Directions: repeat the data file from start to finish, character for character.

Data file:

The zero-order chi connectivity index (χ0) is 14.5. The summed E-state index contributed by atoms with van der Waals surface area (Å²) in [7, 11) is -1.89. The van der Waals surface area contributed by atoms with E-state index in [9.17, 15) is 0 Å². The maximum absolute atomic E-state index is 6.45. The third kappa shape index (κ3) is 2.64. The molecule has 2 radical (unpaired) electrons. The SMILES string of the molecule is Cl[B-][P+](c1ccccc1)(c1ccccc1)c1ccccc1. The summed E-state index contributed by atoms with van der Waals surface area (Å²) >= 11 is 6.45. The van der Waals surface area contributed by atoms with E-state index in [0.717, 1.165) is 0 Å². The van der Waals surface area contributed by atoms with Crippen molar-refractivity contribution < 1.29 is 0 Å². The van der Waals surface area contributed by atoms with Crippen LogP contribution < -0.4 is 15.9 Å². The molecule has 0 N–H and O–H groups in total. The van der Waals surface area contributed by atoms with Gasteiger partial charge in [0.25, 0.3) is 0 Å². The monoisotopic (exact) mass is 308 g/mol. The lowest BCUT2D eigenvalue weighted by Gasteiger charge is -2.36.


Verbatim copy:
The zero-order chi connectivity index (χ0) is 14.5. The summed E-state index contributed by atoms with van der Waals surface area (Å²) in [7, 11) is -1.89. The van der Waals surface area contributed by atoms with E-state index in [9.17, 15) is 0 Å². The maximum absolute atomic E-state index is 6.45. The third kappa shape index (κ3) is 2.64. The molecule has 2 radical (unpaired) electrons. The SMILES string of the molecule is Cl[B-][P+](c1ccccc1)(c1ccccc1)c1ccccc1. The summed E-state index contributed by atoms with van der Waals surface area (Å²) >= 11 is 6.45. The van der Waals surface area contributed by atoms with E-state index in [0.717, 1.165) is 0 Å². The van der Waals surface area contributed by atoms with Crippen molar-refractivity contribution < 1.29 is 0 Å². The van der Waals surface area contributed by atoms with Crippen LogP contribution < -0.4 is 15.9 Å². The molecule has 0 N–H and O–H groups in total. The van der Waals surface area contributed by atoms with Gasteiger partial charge in [0.25, 0.3) is 0 Å². The monoisotopic (exact) mass is 308 g/mol. The lowest BCUT2D eigenvalue weighted by Gasteiger charge is -2.36.